Playwright John Patrick Shanley packs plenty of questions into his tightly written drama none of which come with any easy answers. There's a reason it's called "Doubt" instead of "Certainty."
Every character leaves you wondering whether or not he or she is right or wrong.
The setting is St. Nicholas Parish a Catholic school and church in the Bronx in 1964, not long after the assassination of President John Kennedy. The nationwide turmoil over pedophilia in the priesthood is still down the road. But those themes, and others, permeate the ongoing conflict mostly in the office and the church's courtyard behind closed doors (and involving some closed minds).
Guest director Martin Platt's cast keeps the bristling dialogue flowing. In between the somewhat elusive accusations and suspicions there is also some humor. And you don't have to be Catholic to understand what's going on.
Stern, by-the-book principal Sister Aloysius Beauvier, in a riveting performance by Greta Lambert, is at the center of the action. She's the one who insists something wrong is going on and she'll stop at nothing to get to the bottom of it. She also hates ballpoint pens and any hint of frivolous, time-wasting classes. And she's convinced that Father Flynn is up to no good, even though evidence is questionable.
Jeff Talbott is also well cast as likable Father Brendan Flynn. He jots down ideas for sermons (with gasp! a ballpoint pen). One of his best sermons, on "Intolerance," is inspired by Sister Aloysius' rantings.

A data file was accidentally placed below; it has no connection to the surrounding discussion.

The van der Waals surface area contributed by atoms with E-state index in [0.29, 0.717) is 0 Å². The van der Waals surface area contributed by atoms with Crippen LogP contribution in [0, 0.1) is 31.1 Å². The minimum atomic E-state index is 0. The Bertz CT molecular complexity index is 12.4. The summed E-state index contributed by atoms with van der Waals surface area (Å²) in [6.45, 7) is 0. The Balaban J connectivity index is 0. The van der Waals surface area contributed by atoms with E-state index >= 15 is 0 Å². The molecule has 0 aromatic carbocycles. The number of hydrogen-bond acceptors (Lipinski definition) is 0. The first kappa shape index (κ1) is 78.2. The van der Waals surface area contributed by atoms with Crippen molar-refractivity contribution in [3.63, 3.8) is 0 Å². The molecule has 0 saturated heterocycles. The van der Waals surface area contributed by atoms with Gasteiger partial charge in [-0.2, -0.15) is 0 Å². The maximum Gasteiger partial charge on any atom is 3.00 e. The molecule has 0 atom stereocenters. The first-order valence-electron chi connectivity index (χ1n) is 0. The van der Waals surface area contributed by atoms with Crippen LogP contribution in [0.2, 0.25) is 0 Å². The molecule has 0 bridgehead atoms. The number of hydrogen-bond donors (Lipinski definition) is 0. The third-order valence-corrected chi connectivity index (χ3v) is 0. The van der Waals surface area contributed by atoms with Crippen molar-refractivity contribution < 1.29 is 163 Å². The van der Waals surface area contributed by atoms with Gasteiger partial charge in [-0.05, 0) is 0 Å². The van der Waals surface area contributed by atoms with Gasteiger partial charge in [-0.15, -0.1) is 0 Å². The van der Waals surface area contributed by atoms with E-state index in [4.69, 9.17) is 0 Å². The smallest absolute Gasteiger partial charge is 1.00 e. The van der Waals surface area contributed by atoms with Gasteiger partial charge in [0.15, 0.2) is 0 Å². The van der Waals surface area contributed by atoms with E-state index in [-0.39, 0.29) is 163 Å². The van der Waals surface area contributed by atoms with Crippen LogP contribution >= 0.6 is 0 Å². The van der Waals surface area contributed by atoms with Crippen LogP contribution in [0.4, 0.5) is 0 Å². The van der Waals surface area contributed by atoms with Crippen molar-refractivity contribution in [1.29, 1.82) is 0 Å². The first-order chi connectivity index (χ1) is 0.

Shannon Koob does a fine job, too, as young Sister James, who is excited about teaching, even though she's not nearly as tough as Sister Aloysius thinks she should be.
There's also a pivotal performance by Tamela Aldridge as Mrs. Muller, the mother of the school's lone black student. She's less concerned about Father Flynn's allegedly inappropriate attention than she is about simply getting the youngster through his classes by June so he can advance to a better high school.
The drama's most heated contention comes down to a battle of wits between Father Flynn and the school's overbearing principal.
But, again, there are no hard-and-fast answers. Just plenty of doubt.
Director Platt brings Shanley's brilliant, Pulitzer Prize-winning script to life, keeping the various issues in sharp focus.
William Barclay's scenery and Carol Wells-Day's costuming are big pluses.Sensitivity rating: No profanity, but it may be too intense for those 10 and younger.
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